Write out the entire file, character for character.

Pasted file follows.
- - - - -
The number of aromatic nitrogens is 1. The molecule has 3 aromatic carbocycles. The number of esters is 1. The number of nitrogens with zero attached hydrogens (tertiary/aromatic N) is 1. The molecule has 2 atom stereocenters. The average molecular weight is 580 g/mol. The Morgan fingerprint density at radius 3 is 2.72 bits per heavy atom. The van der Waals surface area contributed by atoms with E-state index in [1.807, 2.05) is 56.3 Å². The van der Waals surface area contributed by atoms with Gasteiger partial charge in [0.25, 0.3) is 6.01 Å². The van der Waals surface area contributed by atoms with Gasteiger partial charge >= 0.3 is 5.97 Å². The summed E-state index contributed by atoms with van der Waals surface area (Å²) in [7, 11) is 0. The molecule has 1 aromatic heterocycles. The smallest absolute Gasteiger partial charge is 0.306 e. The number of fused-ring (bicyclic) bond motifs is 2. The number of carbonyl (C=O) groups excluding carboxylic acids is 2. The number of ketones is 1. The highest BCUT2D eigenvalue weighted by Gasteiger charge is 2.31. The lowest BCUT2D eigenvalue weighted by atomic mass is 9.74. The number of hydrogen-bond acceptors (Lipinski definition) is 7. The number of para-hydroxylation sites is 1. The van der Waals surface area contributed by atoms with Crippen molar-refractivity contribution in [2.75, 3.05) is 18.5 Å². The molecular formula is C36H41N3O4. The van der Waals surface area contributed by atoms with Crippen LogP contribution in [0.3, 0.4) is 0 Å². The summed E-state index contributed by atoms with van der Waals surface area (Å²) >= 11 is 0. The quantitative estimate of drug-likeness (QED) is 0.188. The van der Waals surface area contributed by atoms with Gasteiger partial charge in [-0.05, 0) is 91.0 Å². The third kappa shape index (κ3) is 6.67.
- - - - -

The number of aromatic nitrogens is 1. The molecule has 3 aromatic carbocycles. The number of esters is 1. The number of nitrogens with zero attached hydrogens (tertiary/aromatic N) is 1. The molecule has 2 atom stereocenters. The average molecular weight is 580 g/mol. The Morgan fingerprint density at radius 3 is 2.72 bits per heavy atom. The van der Waals surface area contributed by atoms with E-state index in [1.807, 2.05) is 56.3 Å². The van der Waals surface area contributed by atoms with Gasteiger partial charge in [0.25, 0.3) is 6.01 Å². The van der Waals surface area contributed by atoms with Gasteiger partial charge >= 0.3 is 5.97 Å². The summed E-state index contributed by atoms with van der Waals surface area (Å²) in [7, 11) is 0. The molecule has 1 aromatic heterocycles. The smallest absolute Gasteiger partial charge is 0.306 e. The number of fused-ring (bicyclic) bond motifs is 2. The number of carbonyl (C=O) groups excluding carboxylic acids is 2. The number of ketones is 1. The highest BCUT2D eigenvalue weighted by Gasteiger charge is 2.31. The lowest BCUT2D eigenvalue weighted by atomic mass is 9.74. The number of hydrogen-bond acceptors (Lipinski definition) is 7. The number of para-hydroxylation sites is 1. The van der Waals surface area contributed by atoms with Crippen molar-refractivity contribution in [2.75, 3.05) is 18.5 Å². The molecular formula is C36H41N3O4. The van der Waals surface area contributed by atoms with Crippen LogP contribution in [0.3, 0.4) is 0 Å². The summed E-state index contributed by atoms with van der Waals surface area (Å²) >= 11 is 0. The quantitative estimate of drug-likeness (QED) is 0.188. The van der Waals surface area contributed by atoms with Gasteiger partial charge in [-0.05, 0) is 91.0 Å². The third kappa shape index (κ3) is 6.67.